|Publication number||US5184132 A|
|Application number||US 07/788,493|
|Publication date||Feb 2, 1993|
|Filing date||Nov 6, 1991|
|Priority date||Nov 6, 1991|
|Publication number||07788493, 788493, US 5184132 A, US 5184132A, US-A-5184132, US5184132 A, US5184132A|
|Inventors||William E. Baird|
|Original Assignee||Baird William E|
|Export Citation||BiBTeX, EndNote, RefMan|
|Patent Citations (2), Referenced by (46), Classifications (13), Legal Events (5)|
|External Links: USPTO, USPTO Assignment, Espacenet|
1. Field of the Invention
This invention relates to a garage door opener, and, in particular, to one which employs a transmitter mounted in an automobile, hidden from view of the driver, and including a switch that is exposed to the view of the driver and within easy reach of the driver.
2. Background Discussion
Conventional garage door openers are well-known. They include a transmitter which is carried by the driver of an automobile, and a receiver within the garage that, upon receiving a radio signal from the transmitter, actuates a drive mechanism that opens and closes the garage door.
The transmitters of such conventional garage door openers are not mounted permanently within the automobile, but rather are placed in different locations in the automobile, frequently clipped to the sun visor. They are normally in view of the driver, or are placed inside the glove compartment, and removed when needed. These transmitters include a manually-actuated switch which, when actuated, transmits within the vicinity of the garage the signal to the receiver.
It is the objective of this invention to mount the transmitter in a location in the automobile that hides it from view. Such a hidden transmitter includes a switch which is connected across the terminals of the conventional transmitter, with the switch mounted in view and within easy reach of the driver.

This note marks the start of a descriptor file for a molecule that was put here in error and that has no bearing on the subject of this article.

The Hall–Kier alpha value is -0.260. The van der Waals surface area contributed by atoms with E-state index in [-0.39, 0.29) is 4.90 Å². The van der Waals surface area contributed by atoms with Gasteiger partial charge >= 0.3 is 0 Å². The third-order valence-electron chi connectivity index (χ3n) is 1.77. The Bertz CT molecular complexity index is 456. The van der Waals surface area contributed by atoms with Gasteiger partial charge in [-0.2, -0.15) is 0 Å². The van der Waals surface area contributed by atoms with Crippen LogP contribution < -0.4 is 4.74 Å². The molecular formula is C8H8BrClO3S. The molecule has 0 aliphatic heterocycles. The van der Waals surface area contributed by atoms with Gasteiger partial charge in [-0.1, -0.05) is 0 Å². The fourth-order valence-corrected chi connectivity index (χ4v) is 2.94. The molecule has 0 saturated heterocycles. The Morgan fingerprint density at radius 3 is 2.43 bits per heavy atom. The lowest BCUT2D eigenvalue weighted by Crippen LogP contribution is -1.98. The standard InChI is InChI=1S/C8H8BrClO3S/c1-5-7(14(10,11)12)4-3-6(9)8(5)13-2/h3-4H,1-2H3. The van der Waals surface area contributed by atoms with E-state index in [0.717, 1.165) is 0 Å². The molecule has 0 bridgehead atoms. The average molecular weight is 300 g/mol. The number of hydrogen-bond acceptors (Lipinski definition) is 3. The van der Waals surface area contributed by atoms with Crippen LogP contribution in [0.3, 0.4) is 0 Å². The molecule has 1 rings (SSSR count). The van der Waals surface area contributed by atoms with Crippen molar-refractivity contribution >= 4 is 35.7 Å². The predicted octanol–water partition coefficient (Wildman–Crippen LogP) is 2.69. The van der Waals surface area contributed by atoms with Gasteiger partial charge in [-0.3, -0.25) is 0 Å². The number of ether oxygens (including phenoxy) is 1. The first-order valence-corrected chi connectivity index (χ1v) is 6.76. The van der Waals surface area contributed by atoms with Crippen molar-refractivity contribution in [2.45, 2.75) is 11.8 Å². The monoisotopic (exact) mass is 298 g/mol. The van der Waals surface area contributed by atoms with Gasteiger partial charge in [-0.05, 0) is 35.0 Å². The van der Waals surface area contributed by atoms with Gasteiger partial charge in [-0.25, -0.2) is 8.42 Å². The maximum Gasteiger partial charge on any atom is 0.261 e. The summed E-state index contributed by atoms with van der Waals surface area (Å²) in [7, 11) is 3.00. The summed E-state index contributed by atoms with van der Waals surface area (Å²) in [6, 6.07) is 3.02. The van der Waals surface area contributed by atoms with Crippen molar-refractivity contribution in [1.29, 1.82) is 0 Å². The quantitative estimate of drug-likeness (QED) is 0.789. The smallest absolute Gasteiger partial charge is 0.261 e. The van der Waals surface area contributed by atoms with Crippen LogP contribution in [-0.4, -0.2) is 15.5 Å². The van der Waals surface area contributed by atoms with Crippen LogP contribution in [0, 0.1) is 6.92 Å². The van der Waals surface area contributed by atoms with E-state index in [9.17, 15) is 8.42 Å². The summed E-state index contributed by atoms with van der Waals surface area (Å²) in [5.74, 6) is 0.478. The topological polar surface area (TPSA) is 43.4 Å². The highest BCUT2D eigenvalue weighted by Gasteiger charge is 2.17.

The device of this invention has several features, no single one of which is solely responsible for its desirable attributes. Without limiting the scope of this invention as expressed by the claims which follow, its features will be discussed in the section entitled, "DETAILED DESCRIPTION OF THE PREFERRED EMBODIMENT." After considering this discussion, one will understand how the features of this invention provide its advantages, which include ease of installation and simplicity of use.
The preferred embodiment of this invention, illustrating all its features, will now be discussed in detail. This embodiment depicts the novel and non-obvious garage door opener of this invention shown in the accompanying drawing, which is for illustrative purposes only. This drawing includes the following figures (FIGS.), with like numerals indicating like parts:
FIG. 1 is a perspective view showing an open glove compartment having a garage door opener transmitter mounted to the inside of the door of the glove compartment and modified to include a push-button switch.
FIG. 2 is a front view of the glove compartment shown in FIG. 1, with the door of the glove compartment closed, exposing the push-button switch.
FIG. 3 is a garage door opener transmitter with its top cover removed showing how the push-button switch shown in FIG. 2 is connected to the terminals of the transmitter.
As illustrated in FIGS. 1 through 3, the garage door opening device 10 of this invention includes a conventional transmitter 12 with the capability of transmitting a radio signal to a garage door opener receiver (not shown). Preferably, the transmitter 12 is securely mounted, but in a removable fashion. For example, the transmitter 12 may include an underside surface 14 to which is attached the hook elements (not shown) of a hook-and-fabric fastener. The fabric element 16 of the hook-and-fabric fastener is glued to the inside surface 18 of the door 20 of a glove compartment 22 of an automobile. By simply pressing the transmitter 12 against the fabric element 16, the hooks grasps the fabric element and hold the transmitter 12 securely in place.